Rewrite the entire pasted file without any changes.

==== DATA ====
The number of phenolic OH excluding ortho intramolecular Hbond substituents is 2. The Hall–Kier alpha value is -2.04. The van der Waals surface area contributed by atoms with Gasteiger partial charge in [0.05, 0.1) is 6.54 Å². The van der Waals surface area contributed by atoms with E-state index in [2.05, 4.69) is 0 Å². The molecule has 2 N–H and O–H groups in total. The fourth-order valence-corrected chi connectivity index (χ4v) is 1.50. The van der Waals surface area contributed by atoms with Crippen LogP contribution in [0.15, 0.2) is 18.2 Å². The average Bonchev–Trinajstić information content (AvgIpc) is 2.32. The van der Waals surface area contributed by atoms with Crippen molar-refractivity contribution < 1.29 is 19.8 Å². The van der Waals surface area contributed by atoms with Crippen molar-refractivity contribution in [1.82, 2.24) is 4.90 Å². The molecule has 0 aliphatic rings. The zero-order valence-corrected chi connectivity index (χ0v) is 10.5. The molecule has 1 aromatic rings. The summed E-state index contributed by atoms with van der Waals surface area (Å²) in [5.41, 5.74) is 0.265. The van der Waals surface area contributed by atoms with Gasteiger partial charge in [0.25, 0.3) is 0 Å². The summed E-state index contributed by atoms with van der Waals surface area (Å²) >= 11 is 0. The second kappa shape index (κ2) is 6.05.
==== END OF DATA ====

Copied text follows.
The number of phenolic OH excluding ortho intramolecular Hbond substituents is 2. The Hall–Kier alpha value is -2.04. The van der Waals surface area contributed by atoms with Gasteiger partial charge in [0.05, 0.1) is 6.54 Å². The van der Waals surface area contributed by atoms with E-state index in [2.05, 4.69) is 0 Å². The molecule has 2 N–H and O–H groups in total. The fourth-order valence-corrected chi connectivity index (χ4v) is 1.50. The van der Waals surface area contributed by atoms with Crippen LogP contribution in [0.15, 0.2) is 18.2 Å². The average Bonchev–Trinajstić information content (AvgIpc) is 2.32. The van der Waals surface area contributed by atoms with Crippen molar-refractivity contribution < 1.29 is 19.8 Å². The van der Waals surface area contributed by atoms with Crippen molar-refractivity contribution in [1.82, 2.24) is 4.90 Å². The molecule has 0 aliphatic rings. The zero-order valence-corrected chi connectivity index (χ0v) is 10.5. The molecule has 1 aromatic rings. The summed E-state index contributed by atoms with van der Waals surface area (Å²) in [5.41, 5.74) is 0.265. The van der Waals surface area contributed by atoms with Gasteiger partial charge in [0.25, 0.3) is 0 Å². The summed E-state index contributed by atoms with van der Waals surface area (Å²) >= 11 is 0. The second kappa shape index (κ2) is 6.05.